Lee Valley & Veritas Gardening
Lee Valley 35 Years  
  Volume 8, Issue 8 - August 2013    
Ginkgo: The Maidenhair Tree
  Princeton Sentry ginkgo
  Ginkgo biloba 'Princeton Sentry' in late fall.
Early in my gardening career, I went to a nursery with the simple task of finding a filler plant for a sunny backyard corner. After seeing at least a dozen perfect candidates, I decided to buy an unimpressive looking tree offered at an impressively low price. I could tell that its slim, upright form would fit my backyard space perfectly and its bright-yellow foliage would add cheer to the garden. That fall evening, I carefully planted and staked it, and watered generously. The following morning, the branches were shockingly bare and a small heap of amber-colored leaves lay on the ground. As a novice gardener, I believed my care had killed the tree. Overwhelmed by guilt, I was determined to find out what had gone wrong with my Ginkgo biloba 'Princeton Sentry'.

First of all, I was relieved to learn that I was not a tree killer. The ginkgo simply has a deciduous habit and sheds its leaves in the fall, usually all at once, which many gardeners find convenient. Botanically, ginkgo is an odd coniferous tree with a lifecycle similar to that of a pine. There is a significant difference though: a ginkgo is dioecious, meaning the male and female structures are produced on separate trees. In North America, male cultivars are more easily found in nurseries, likely because the female trees produce an abundance of apricot-like fruit that creates a pulpy mess and emits a foul odor when it falls and splits. In Asia, where ginkgo fruit is considered a culinary delicacy and is used in herbal remedies, female trees are more prevalent. Although the raw pistachio-like seed kernels taste somewhat like bitter almonds, they lose their bitterness when cooked.
Ginkgo leaves
The ginkgo tree's leaves resemble the fan-shaped leaflets of the maidenhair fern, shown above.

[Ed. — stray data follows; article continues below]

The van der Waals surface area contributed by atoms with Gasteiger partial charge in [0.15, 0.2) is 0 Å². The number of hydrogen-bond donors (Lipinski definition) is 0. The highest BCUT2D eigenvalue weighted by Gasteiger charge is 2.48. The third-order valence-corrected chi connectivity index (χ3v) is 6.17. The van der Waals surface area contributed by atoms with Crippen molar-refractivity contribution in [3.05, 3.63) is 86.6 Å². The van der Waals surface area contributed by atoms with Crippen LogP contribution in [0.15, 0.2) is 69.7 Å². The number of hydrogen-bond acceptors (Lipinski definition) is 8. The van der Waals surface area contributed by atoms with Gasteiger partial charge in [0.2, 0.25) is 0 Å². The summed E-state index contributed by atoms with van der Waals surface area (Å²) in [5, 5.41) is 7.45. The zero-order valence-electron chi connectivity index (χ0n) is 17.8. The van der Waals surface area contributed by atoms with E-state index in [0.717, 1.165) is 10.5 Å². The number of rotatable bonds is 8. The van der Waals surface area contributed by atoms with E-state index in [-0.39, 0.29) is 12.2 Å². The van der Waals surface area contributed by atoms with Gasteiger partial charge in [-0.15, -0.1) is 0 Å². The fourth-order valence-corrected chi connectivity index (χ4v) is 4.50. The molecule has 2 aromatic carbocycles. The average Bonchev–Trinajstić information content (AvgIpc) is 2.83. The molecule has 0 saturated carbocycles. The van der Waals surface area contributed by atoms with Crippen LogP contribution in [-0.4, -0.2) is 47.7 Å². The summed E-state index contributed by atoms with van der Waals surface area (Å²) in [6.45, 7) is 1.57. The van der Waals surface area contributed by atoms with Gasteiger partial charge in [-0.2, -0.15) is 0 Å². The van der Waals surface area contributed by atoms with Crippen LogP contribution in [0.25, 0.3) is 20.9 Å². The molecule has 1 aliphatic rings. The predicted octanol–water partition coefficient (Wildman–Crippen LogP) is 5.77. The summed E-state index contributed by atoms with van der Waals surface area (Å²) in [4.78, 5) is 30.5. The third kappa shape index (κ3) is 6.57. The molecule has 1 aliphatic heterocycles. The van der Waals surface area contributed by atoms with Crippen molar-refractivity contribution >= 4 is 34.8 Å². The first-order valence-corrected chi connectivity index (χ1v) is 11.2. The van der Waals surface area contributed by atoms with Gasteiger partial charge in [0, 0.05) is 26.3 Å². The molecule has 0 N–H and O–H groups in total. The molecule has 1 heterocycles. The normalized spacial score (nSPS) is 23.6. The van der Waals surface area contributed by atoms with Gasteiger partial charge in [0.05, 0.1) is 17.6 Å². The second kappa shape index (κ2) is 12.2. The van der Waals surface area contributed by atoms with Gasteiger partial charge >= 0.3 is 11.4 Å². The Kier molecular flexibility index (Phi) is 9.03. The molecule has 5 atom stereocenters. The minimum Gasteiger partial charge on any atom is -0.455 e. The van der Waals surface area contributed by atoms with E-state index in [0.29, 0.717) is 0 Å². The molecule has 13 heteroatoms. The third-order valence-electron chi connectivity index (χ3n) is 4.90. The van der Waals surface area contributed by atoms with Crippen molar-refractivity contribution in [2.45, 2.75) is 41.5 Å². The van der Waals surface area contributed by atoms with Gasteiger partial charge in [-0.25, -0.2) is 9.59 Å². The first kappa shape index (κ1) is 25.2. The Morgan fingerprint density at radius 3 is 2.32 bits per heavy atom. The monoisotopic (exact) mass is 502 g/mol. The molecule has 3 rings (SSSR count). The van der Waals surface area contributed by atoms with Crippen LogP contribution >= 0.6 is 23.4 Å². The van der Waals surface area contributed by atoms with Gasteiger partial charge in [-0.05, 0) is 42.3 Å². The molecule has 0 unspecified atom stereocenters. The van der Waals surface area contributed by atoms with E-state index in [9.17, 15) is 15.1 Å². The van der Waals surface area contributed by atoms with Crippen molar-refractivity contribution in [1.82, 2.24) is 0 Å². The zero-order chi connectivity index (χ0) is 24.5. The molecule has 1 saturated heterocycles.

The name ginkgo is derived from the Japanese language (although many publications claim it's from Chinese) and means silver apricot. Biloba roughly translates to "two lobed", referring to the fan-shaped, notched leaves that resemble maidenhair fern (Adiatum spp.) leaflets; hence, its other common name, the Maidenhair tree. Ginkgo trees flourished long before the evolution of a network system of veins in plant leaves, so instead of prominent veins and a midrib, ginkgo leaves are fan-shaped with hair-like veins radiating outwards. They grow spirally on short spurs and have a bluish-green color that is eye-catching in summer but truly breathtaking in fall when it turns to a stunning gold. The tree's ash-grey, fissured bark is also attractive, particularly on young specimens.

Ginkgo's prehistoric past dates to the geological period called the Permian (about 299 to 251 million years ago). The ginkgo as we know it today evolved significantly later during the lower Jurassic period (about 200 to 176 million years ago). Ginkgo is classified as a living fossil and was believed to have been long extinct until its rediscovery by German botanist Engelbert Kaempfer in 1691. Like other living fossils, the ginkgo is completely unlike any other living plant, although it does share a few features with the cycad, an even older specimen. It differs from its closest relative in that it has deciduous leaves instead of needle-like evergreen foliage, and its seeds are enclosed by a fleshy, fruit-like structure instead of cones.